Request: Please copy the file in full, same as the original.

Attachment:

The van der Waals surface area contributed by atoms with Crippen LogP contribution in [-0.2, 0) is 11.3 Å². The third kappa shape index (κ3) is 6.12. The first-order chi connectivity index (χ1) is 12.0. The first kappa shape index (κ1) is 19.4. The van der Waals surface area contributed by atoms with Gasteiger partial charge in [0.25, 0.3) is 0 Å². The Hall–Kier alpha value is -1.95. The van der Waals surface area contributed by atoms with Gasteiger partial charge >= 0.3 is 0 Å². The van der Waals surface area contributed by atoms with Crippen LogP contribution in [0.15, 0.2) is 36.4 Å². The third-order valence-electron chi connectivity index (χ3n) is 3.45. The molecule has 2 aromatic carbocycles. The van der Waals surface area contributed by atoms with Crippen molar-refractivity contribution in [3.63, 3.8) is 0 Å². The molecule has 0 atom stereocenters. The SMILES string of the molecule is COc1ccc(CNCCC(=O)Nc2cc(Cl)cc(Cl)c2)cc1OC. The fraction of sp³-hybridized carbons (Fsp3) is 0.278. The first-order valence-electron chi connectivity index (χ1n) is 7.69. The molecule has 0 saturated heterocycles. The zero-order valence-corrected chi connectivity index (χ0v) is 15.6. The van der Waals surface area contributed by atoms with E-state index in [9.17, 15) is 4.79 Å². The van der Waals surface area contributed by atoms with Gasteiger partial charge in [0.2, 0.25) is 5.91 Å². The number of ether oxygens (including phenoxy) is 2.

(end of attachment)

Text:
The van der Waals surface area contributed by atoms with Crippen LogP contribution in [-0.2, 0) is 11.3 Å². The third kappa shape index (κ3) is 6.12. The first-order chi connectivity index (χ1) is 12.0. The first kappa shape index (κ1) is 19.4. The van der Waals surface area contributed by atoms with Gasteiger partial charge in [0.25, 0.3) is 0 Å². The Hall–Kier alpha value is -1.95. The van der Waals surface area contributed by atoms with Gasteiger partial charge >= 0.3 is 0 Å². The van der Waals surface area contributed by atoms with Crippen LogP contribution in [0.15, 0.2) is 36.4 Å². The third-order valence-electron chi connectivity index (χ3n) is 3.45. The molecule has 2 aromatic carbocycles. The van der Waals surface area contributed by atoms with Crippen molar-refractivity contribution in [3.63, 3.8) is 0 Å². The molecule has 0 atom stereocenters. The SMILES string of the molecule is COc1ccc(CNCCC(=O)Nc2cc(Cl)cc(Cl)c2)cc1OC. The fraction of sp³-hybridized carbons (Fsp3) is 0.278. The first-order valence-electron chi connectivity index (χ1n) is 7.69. The molecule has 0 saturated heterocycles. The zero-order valence-corrected chi connectivity index (χ0v) is 15.6. The van der Waals surface area contributed by atoms with E-state index in [9.17, 15) is 4.79 Å². The van der Waals surface area contributed by atoms with Gasteiger partial charge in [0.2, 0.25) is 5.91 Å². The number of ether oxygens (including phenoxy) is 2.